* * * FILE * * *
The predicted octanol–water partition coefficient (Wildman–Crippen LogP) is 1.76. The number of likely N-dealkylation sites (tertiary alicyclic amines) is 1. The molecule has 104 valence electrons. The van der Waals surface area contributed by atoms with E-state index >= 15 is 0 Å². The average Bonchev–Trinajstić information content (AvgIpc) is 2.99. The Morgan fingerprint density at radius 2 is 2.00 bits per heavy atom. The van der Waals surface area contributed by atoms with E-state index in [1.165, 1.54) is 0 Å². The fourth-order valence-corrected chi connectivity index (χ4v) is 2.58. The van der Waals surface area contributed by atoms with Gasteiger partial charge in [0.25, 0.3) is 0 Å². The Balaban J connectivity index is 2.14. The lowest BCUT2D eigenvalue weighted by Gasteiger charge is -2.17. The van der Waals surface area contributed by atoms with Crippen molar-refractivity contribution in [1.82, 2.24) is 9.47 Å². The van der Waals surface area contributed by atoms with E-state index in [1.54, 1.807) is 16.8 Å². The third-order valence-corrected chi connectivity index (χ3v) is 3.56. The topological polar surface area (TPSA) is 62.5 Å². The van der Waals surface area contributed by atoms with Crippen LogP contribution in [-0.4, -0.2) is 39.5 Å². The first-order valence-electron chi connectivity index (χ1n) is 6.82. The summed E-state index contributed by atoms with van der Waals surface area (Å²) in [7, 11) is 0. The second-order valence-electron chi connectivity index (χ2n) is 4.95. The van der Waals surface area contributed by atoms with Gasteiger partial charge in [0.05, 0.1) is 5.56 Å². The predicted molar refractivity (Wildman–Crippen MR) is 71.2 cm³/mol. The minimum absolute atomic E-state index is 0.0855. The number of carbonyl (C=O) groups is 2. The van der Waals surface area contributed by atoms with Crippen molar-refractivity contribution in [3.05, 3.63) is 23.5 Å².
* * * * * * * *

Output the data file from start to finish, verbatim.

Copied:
The predicted octanol–water partition coefficient (Wildman–Crippen LogP) is 1.76. The number of likely N-dealkylation sites (tertiary alicyclic amines) is 1. The molecule has 104 valence electrons. The van der Waals surface area contributed by atoms with E-state index >= 15 is 0 Å². The average Bonchev–Trinajstić information content (AvgIpc) is 2.99. The Morgan fingerprint density at radius 2 is 2.00 bits per heavy atom. The van der Waals surface area contributed by atoms with E-state index in [1.165, 1.54) is 0 Å². The fourth-order valence-corrected chi connectivity index (χ4v) is 2.58. The van der Waals surface area contributed by atoms with Gasteiger partial charge in [0.25, 0.3) is 0 Å². The Balaban J connectivity index is 2.14. The lowest BCUT2D eigenvalue weighted by Gasteiger charge is -2.17. The van der Waals surface area contributed by atoms with Crippen molar-refractivity contribution in [1.82, 2.24) is 9.47 Å². The van der Waals surface area contributed by atoms with E-state index in [1.54, 1.807) is 16.8 Å². The third-order valence-corrected chi connectivity index (χ3v) is 3.56. The topological polar surface area (TPSA) is 62.5 Å². The van der Waals surface area contributed by atoms with Crippen LogP contribution in [-0.4, -0.2) is 39.5 Å². The first-order valence-electron chi connectivity index (χ1n) is 6.82. The summed E-state index contributed by atoms with van der Waals surface area (Å²) in [7, 11) is 0. The second-order valence-electron chi connectivity index (χ2n) is 4.95. The van der Waals surface area contributed by atoms with Gasteiger partial charge in [0.05, 0.1) is 5.56 Å². The predicted molar refractivity (Wildman–Crippen MR) is 71.2 cm³/mol. The minimum absolute atomic E-state index is 0.0855. The number of carbonyl (C=O) groups is 2. The van der Waals surface area contributed by atoms with Crippen molar-refractivity contribution in [3.05, 3.63) is 23.5 Å².